By Hannah Tyler
I know what an aardvark’s tongue feels like when seeking out insects. I know how to gut a fish and cut it into chunks fit for a turtle. I can tell you exactly how a white-cheeked gibbon sounds when they sing. I can deftly feed live wax worms into hollow wood for aye-ayes to break into. I know the correct way to handle a tortoise. I can weigh a snake. And I can sleep though lions vocalising at dawn as soundly as someone who has lived next to train tracks for years.
I worked at a zoo for four years, and I leant a lot of things without even knowing I was learning them. I knew where animals were likely to be in their enclosures at certain times of the day, I could start to see different behaviours in individuals and ready body language. I’m not trained in zoology, I came to it sideways, so as well as observing and listening I rinsed keepers and conservation scientists for information and knowledge.
Sometimes, all of a sudden, I would look up at an enclosure and see everything in a new light. A cage, I would think, that animal is in a cage.
Oh god, is that animal happy? I wondered, whilst myself being in the midst of some heinous bout of anxiety. I would always ask myself if I was doing the right thing, if I believed in the organisation and the answer was always:
When you tell people at parties that you work at a zoo, there’s an alarming number of them who think you haven’t noticed that the animals are in cages. I started just walking away from these conversations. I can see how it might look wrong, or cruel. But for me, to not do it? That is violent.
There have been five major extinction events in earth’s history. The worst one happened 260 million years ago, in the Permian. It took 60,000 years, a blink in geologic time, for 96% of marine species, and over 70% of land species, to be wiped out. The world then took 10,000 years to recover. We can’t even conceive of the life that may have evolved out of the species that existed then if this event hadn’t taken place. Humans may never have existed. Extinction events have the potential to be good, a kind of evolutionary reset button. But they are never fun for those living (or dying) through them. All five, from what we know, were caused by a changing climate, were kicked off by volcanic activity or asteroids or a similar destabilising event. Humans have been destabilising the earth for a good couple of hundred years now.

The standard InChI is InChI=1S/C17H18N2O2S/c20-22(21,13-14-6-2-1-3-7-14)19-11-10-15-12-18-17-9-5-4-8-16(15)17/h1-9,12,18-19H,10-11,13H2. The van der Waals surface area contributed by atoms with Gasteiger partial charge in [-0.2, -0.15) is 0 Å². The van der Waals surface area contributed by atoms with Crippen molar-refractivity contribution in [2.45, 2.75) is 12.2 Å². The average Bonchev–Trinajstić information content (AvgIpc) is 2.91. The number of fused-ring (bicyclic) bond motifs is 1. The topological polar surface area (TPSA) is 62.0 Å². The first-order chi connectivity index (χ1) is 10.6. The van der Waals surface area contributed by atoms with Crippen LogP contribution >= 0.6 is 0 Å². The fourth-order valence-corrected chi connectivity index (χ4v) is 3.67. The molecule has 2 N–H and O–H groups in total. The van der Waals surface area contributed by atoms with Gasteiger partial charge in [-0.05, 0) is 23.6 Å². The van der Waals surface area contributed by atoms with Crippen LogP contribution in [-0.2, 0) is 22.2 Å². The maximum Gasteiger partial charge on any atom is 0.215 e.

Scientists have argued that we are living through a sixth mass extinction, and whether we are or not doesn’t really matter. We know that species are dying out around 100 times more quickly than they would if humans weren’t around. If we stay at our current rate of fossil fuel emissions, the temperature is due to rise 4.3 degrees Celsius. That could lead to 1 in 6 species going extinct. It is hard to make proper predictions as many species populations are data deficient.
We need people to study animals, to take note of populations. Being exposed to wildlife at a young age is not possible for all kids, especially if you live in the city, or are poor. A school trip to the zoo may be all that some kids get.
We need people to care about animals for them to care about saving them. Even the large charismatic species are at risk. Sumatran tigers have the potential to become extinct within our lifetimes, with only around 400 left in the wild, a decreasing population, and multiple threats. And if they are at risk, then what of the insects, the reptiles, the boring-looking animals that no one cares about?
And people sit there and say that they don’t approve of zoos, whilst doing nothing to save wildlife? (Most admit they don’t give money to overseas conservation charities). That is violence to me.
We need people to understand what we are losing. The question isn’t how do we preserve nature? But, why do humans see themselves as separate from it?
In history, zoos have functioned as displays of power, often by royalty. In the late 20th Century, you find them re-branding as conservation charities as the focus shifts from displaying animals as exotic objects, to places that educate people about the natural world. If we felt that we were part of the natural world, we wouldn’t need an institution to display it to us.
People are uncomfortable with looking at animals in the same way people are uncomfortable with the power dynamics of looking in general. We as humans have a habit of anthropomorphising animals in zoos.
One complaint I would field often was the idea that the gorillas were ‘sad’, but when gorillas ‘smile’ or bear their teeth it is usually a subordinate signal. Eye contact, while occasionally playful, can be read as aggressive and it’s a natural inclination for humans—but not gorillas. Their enclosure was seen as ‘not natural’. The interior section of their space has a metal frame and uses ropes, nets, and sacks as play material. The gorillas spent much more time inside than in their outside area which was ‘natural’ (grassy, with small trees and bushes) but very open. Whilst this inside environment might seem wrong for them, wild gorillas live in dense, enclosed tropical rainforests and aren’t particularly keen on open space. Just because something ‘looks’ natural doesn’t mean it is.
I’ve just started reading The Sixth Extinction, by Elizabeth Kolbert, in which she visits a frog hotel used to save frogs from the spread of chytrid, a fungus that’s wiping out amphibians. When asking one of the herpetologists when he thinks the environment might be at a stage where the frogs can be released again, he fails to find an answer.
Zoos are about hope.
We keep these animals in the hope that nature can recover to an extent where they can be released. Zoos aren’t a jail, they’re a contingency plan. They’re the hope for a future where we see ourselves as part of nature. Hope for a safe environment where these animals might one day survive.
Where we might survive.